16. Michael A:

    A fair point.

    On my part, I think I made the big mistake of seeing the result as almost inevitable. The Coalition only salvaged a second term from the disaster of the Abbott government thanks to Turnbull’s personable popularity and moderate image, and with Turnbull’s political capital gone, and then Turnbull himself gone, they were on borrowed time.

    For me, it all goes that to that wonderful point early in Abbott’s term (which is now pretty damn depressing to think back on), when Labor had jumped back into the lead and look set give to the government a humiliating defeat after just one term. When Turnbull took over and soared in the polls, well, like many here, I tried not too panic – it was still the same government everyone rejected under Abbott, his popularity would fade once people realize that.

    And that’s exactly what happened. Not quickly enough for Labor to win in 2016, no, but almost immediately after the election, history repeated itself, with the Turnbull government following the same trajectory as Abbott’s. And now they had a precarious, one-seat majority. What the fuck could they do now? Change leaders again? They’d be a laughingstock. And then they did change leaders, and they were laughingstocks. It all seemed remarkably similar to what had gone down during Labor’s six years in power, and so easy to assume it would end the same way too. Even once the campaign had got underway, and the polls tightened, it didn’t feel like it would last – hey, Rudd briefly looked like he’d win in 2013 too, and everything that had happened in the last six years felt like it was destined to be a repeat of 2007-2013.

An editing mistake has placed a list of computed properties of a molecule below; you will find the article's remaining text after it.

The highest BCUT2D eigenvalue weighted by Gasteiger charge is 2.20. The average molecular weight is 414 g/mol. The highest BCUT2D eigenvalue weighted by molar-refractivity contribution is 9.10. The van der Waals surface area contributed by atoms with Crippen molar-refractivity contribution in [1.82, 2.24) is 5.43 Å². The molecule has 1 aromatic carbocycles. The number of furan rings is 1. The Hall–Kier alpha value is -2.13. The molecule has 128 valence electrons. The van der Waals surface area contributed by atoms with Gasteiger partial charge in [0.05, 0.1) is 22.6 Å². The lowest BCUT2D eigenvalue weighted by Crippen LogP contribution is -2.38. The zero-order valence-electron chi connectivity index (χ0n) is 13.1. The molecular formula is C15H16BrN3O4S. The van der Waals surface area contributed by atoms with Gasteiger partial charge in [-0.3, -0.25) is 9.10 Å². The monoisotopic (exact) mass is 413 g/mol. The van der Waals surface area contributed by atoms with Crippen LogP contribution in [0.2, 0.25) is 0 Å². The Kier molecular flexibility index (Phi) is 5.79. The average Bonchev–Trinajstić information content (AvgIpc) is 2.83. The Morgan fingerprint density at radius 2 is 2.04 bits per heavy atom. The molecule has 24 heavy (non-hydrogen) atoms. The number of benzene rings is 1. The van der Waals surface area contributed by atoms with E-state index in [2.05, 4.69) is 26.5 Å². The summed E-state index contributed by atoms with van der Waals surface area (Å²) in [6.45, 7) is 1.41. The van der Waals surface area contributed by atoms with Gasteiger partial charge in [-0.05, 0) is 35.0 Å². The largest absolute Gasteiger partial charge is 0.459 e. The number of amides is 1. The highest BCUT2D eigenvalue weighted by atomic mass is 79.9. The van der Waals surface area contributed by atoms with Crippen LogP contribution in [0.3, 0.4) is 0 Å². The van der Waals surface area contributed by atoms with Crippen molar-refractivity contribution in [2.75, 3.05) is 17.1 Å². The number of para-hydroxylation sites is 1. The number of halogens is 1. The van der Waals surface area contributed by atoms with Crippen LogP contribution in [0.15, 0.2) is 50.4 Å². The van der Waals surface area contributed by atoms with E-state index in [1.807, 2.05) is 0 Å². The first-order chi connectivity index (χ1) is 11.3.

Labor seems to have made the same fatal error, and with the polls seemingly backing up that view, grew far too confident and complacent, ignoring many of the warning signs (as I did too) because, hey, they were still on track to win.

  17. Michael A:

    I don’t think you can reduce Labor’s election loss to a Kubler-Ross like paradigm. As others have said (eg, young mundo, ole Clem), Labor needs to fight as dirty as their opponents. Albanese needs to get on the front foot early, starting, when parliament resumes, with why a man of the calibre of Stuart Robert was rewarded with a ministry, a shonky piece of work if ever there was one, and a happy-clapper to boot. Next, he should call Pezzullo out for breaching convention. Cash should also be on his hit list, as well as the repellent Dutton. If Albanese can’t fulfill the role of a rabid dog, I’ll be dead before Labor forms government. And, all this crap about being brought up in a log cabin needs to be ditched, for the flotsam & jetsam, it is.